# What is the most recent date that can be measured using carbon-14 dating?

With carbon-14 dating, what is the most recent date which can be accurately determined, and why?

Is there an accepted time range, within which, accurate results can be attained using carbon-14 dating? I understand that the method can provide dating up to ca. 50,000 years into the past, but I'm interested in the other end of the time range: is there a point in time when younger (recent) specimens can no longer be dated with accepted accuracy?

I have read sources that place this limit anywhere between 50 and 500 years. I have read that this difficulty in the young-sample range is due to the fact that not enough material has been depleted to calculate accurately. I also understand the concerns with carbon-14 dating regarding the impact of fossil fuels / atomic activity in recent dating attempts. I also am aware of new carbon contamination when sampling.

I am a paintings conservator and have been requested to examine a panel painting from approximately 1550 A.D., and I have dendrochronological evidence which supports this date. Would a carbon-14 analysis be of equal accuracy in this case?

• Comment to the post (v3): Read where? – Qmechanic Jul 19 '17 at 16:45
• Taking a fast look to Wikipedia, looks like modern C14 dating procedure was due to Libby. If you have access to his article, it may be useful: science.sciencemag.org/content/110/2869/678 – VictorSeven Jul 20 '17 at 7:37
• – valerio Jul 20 '17 at 8:20

Dating using measurements of the isotopic $^{14}$C/$^{12}$C ratio can be done even for quite recent dates, but the principle is different to the standard radiocarbon dating.

The method is known as bomb pulse dating and owes its efficacy to the large amount of $^{14}$C that entered the atmosphere as a result of the testing of nuclear weapons.

The $^{14}$C atmospheric abundance peaked in the early to mid-1960s at around twice the longer-term average and has since declined pseudo-exponentially with an e-folding time of around 15 years. From the wikipedia article I referenced, it looks like there are some (smaller) geographic variations too.

Because the half-life of $^{14}$C (5730 years) is much longer than this, one can essentially assume that the amount of $^{14}$C in a recent biologically-based sample reflects the amount of $^{14}$C that was present when it expired.

A review article by Grimm (2008) discusses this technique and gives examples of how it has been used to date biological specimens from the 1980s and have enabled estimates of birth dates for corpses by looking at the $^{14}$C content of tooth enamel. The article points out though, that because of the gradual reduction in $^{14}$C back towards its "natural" level, that this technique will not work much beyond 2020.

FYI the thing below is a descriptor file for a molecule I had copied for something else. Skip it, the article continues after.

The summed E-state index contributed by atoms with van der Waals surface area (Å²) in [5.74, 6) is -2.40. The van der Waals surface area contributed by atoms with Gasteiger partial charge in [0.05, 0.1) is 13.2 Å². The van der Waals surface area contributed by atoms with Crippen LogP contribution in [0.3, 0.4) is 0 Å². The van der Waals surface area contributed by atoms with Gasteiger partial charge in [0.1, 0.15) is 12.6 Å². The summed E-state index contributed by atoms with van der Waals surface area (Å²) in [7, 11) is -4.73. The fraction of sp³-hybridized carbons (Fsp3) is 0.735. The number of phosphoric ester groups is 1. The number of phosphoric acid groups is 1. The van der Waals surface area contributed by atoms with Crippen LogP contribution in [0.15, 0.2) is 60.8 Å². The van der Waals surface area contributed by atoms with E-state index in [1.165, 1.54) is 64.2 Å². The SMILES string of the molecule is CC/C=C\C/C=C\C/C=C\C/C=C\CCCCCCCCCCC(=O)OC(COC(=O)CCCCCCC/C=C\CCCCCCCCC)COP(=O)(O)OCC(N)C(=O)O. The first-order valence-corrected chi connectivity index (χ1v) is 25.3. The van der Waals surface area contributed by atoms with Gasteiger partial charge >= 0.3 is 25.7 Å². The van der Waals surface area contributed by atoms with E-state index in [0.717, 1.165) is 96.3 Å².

There are numerous applications of this technique - from dating human cells and cancerous tumours to figuring out when illegal drugs were harvested.

The same phenomenon really precludes using traditional radio-carbon dating over the last 50 years, however, prior to this it appear that the behaviour of atmospheric $^{14}$C was much more constant - to a few percent (see below, from Giem 1997, adapted from Stuyver & Becker 1993).

Given this, I see no reason why radio-carbon dating cannot be used for material that is 500 years old, since that should result in a $^{14}$C/$^{12}$C ratio change of order 10 percent which is several times larger than the natural variation. However, if I interpret the plot above correctly, because the natural $^{14}$C abundance was decreasing between 1550 and 1600 (and perhaps before this too?) at about the same rate as the radioactive decay rate, this leads to an ambiguity in the age determination and then there would be at least a 50 year uncertainty in any radio-carbon age from about that time, even with very precise measurements, but you could reasonably confirm that something was at least 350 years old.

But then you see that beyond about 1700, the trend and magnitude of the change in the natural $^{14}$C almost mimics the radioactive decay curve, so it must be very difficult to age anything younger than this in an unambiguous way.